A fiduciary is a person given the power to act on behalf of another in situations that require great trust, honesty and loyalty.
Fiduciaries are hired to act in your best interest and must set aside personal motives and conflicts of interest in favor of pursuing the best outcome for your unique situation. Common fiduciaries include attorneys, accountants, business advisors, fee-only financial advisors and registered investment advisors, real estate agents acting on your behalf, estate administrators, guardians, title companies, and trustees of a trust.
There are very clear guidelines on who is considered a fiduciary in the financial world and who is not. The following people are not considered fiduciaries:
- Stock Brokers
- Insurance Agents
- Real Estate Agents acting on the other party’s behalf
What is Fiduciary Duty?
Also called “fiduciary obligation”, fiduciary duty is a legal obligation of a fiduciary to act in the best interest of a client.
Many brokers and insurance agents call themselves “financial advisors” or “financial planners,” but they may not have a fiduciary duty and in fact may not be required to put your interests first. They represent themselves or their company. Rather than a legal responsibility to act in your best interest, they instead must only provide you with “suitable” financial products. This “suitability standard” is very broad and difficult to impose.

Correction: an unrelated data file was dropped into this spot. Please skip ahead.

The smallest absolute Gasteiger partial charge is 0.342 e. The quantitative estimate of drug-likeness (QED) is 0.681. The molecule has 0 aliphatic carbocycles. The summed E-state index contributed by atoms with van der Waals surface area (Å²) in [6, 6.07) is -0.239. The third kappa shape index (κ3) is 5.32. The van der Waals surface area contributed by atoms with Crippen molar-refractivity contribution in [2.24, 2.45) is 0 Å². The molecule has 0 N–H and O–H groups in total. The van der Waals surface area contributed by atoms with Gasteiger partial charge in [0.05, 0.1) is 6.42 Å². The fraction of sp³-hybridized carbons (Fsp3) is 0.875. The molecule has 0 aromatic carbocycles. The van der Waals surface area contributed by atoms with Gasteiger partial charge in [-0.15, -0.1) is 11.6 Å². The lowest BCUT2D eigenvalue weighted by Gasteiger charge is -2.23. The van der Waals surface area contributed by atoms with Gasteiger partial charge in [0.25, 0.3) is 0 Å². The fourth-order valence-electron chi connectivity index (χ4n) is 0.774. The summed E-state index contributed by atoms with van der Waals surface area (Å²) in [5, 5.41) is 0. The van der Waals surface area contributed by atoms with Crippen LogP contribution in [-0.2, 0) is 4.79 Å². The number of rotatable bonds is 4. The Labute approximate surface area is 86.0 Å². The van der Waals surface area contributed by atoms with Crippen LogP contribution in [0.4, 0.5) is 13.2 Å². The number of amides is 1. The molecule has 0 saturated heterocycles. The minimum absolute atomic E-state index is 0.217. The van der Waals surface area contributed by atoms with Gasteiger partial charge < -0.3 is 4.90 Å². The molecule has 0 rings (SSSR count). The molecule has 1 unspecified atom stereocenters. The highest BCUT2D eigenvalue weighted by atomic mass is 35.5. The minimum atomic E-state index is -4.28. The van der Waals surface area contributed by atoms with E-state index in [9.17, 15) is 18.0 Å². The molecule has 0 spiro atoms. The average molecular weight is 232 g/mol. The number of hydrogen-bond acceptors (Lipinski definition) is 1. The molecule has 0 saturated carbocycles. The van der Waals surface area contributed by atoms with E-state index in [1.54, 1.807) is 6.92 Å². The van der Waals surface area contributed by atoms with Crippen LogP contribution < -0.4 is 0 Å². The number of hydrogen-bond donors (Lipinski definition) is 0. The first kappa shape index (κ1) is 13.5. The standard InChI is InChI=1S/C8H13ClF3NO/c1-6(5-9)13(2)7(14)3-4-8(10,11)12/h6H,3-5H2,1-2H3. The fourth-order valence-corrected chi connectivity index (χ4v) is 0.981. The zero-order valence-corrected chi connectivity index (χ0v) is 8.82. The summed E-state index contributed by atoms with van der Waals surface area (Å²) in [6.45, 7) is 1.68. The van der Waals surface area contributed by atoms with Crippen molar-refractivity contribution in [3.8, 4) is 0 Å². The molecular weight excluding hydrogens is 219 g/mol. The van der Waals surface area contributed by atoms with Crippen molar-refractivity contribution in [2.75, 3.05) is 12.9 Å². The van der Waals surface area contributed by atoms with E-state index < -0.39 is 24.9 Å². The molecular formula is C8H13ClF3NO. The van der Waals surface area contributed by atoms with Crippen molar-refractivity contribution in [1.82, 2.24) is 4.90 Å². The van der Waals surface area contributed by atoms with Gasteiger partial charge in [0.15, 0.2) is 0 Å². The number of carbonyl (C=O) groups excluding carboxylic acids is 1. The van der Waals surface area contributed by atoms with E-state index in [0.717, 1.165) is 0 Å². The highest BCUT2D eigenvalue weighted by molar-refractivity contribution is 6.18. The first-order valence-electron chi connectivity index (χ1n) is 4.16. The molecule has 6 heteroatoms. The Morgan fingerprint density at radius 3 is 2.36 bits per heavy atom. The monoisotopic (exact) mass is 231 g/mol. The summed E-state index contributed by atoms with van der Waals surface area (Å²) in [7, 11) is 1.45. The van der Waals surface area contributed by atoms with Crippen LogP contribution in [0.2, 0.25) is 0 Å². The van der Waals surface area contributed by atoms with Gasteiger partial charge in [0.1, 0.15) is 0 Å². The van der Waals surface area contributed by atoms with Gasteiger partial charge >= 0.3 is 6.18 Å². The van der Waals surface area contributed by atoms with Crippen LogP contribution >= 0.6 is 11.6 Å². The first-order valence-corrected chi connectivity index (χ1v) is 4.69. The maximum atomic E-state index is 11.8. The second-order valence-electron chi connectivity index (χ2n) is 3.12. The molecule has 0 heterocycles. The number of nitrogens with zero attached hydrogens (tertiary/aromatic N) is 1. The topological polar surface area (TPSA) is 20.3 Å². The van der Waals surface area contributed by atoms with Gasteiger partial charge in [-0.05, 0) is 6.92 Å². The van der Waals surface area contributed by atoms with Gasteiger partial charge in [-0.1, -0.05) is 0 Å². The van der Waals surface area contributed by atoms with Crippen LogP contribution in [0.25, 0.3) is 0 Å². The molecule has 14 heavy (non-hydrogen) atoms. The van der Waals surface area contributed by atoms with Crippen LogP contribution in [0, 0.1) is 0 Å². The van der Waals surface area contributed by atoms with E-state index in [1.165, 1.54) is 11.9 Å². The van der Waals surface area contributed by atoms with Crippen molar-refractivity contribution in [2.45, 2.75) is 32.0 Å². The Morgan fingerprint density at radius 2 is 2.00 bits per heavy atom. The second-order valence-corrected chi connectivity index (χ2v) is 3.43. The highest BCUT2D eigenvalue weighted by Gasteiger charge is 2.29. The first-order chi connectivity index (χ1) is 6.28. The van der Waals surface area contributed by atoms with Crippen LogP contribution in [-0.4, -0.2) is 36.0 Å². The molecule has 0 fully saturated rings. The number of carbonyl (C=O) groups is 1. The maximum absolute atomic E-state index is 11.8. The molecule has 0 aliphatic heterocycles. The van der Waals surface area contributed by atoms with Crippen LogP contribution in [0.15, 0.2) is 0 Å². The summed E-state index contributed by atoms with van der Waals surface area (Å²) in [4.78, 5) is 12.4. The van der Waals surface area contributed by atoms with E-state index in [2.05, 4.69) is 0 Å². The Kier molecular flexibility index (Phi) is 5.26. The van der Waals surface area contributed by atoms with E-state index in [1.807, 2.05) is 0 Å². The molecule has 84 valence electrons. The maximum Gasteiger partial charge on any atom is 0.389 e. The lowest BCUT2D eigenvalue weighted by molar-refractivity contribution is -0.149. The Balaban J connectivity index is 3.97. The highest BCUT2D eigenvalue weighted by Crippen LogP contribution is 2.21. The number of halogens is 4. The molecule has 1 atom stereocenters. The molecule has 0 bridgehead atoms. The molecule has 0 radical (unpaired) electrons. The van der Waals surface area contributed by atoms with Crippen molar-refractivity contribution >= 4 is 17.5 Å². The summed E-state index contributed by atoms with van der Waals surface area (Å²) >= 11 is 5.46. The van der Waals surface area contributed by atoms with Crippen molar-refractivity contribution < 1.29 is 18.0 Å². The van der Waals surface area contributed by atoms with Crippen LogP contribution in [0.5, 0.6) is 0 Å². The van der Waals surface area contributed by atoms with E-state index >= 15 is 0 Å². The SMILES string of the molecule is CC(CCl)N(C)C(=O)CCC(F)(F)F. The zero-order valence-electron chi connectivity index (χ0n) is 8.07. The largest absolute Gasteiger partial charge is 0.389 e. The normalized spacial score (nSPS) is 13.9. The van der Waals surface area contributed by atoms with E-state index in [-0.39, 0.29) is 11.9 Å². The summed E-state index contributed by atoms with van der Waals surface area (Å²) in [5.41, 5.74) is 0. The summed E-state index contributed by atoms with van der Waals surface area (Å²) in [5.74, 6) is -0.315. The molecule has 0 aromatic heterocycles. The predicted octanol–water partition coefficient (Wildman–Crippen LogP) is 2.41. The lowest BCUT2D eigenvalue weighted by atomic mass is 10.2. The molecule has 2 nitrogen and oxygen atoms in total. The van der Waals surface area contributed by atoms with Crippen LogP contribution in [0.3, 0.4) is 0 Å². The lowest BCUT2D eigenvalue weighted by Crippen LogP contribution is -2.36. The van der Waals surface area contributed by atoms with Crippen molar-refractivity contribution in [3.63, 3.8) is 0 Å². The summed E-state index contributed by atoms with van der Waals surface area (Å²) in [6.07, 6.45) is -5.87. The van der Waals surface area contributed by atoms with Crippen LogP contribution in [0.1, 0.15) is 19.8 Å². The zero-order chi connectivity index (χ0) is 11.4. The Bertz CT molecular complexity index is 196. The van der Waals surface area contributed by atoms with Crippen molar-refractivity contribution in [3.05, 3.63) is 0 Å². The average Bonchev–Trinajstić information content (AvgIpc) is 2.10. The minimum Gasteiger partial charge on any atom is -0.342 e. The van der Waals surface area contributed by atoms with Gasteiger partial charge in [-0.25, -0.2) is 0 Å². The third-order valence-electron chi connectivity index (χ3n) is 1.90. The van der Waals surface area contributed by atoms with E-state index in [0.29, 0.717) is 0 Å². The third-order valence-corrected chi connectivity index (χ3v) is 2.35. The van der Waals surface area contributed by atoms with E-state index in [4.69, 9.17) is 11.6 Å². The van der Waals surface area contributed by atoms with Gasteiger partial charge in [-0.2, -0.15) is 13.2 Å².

Fiduciary duty is stricter than the suitability standard. It’s not enough for them to just provide “suitable” recommendations. They must provide you with the best advice possible.
Fiduciary Duty vs. Suitability Standard
If you go to a stockbroker for investment advice, the broker may recommend that you invest in a particular fund (Fund A) even though there is another fund (Fund B) that may be a better choice. The suitability standard permits the broker to recommend an inferior investment fund because it gives them a higher commission (as long as it’s still a “suitable” investment).
On the other hand, fiduciary financial advisors are required to recommend you invest in Fund B since it’s your best option and they have a fiduciary duty to clients.
Because fiduciaries are held to such a high standard of care, much of the informed public makes an effort to seek the advice of fiduciary financial planners. Whenever possible, ask your advisors if they are fiduciaries and are required to act in your best interest.
Read my blog post “Fiduciary Duty vs. Suitability Standard” for another real-life comparison.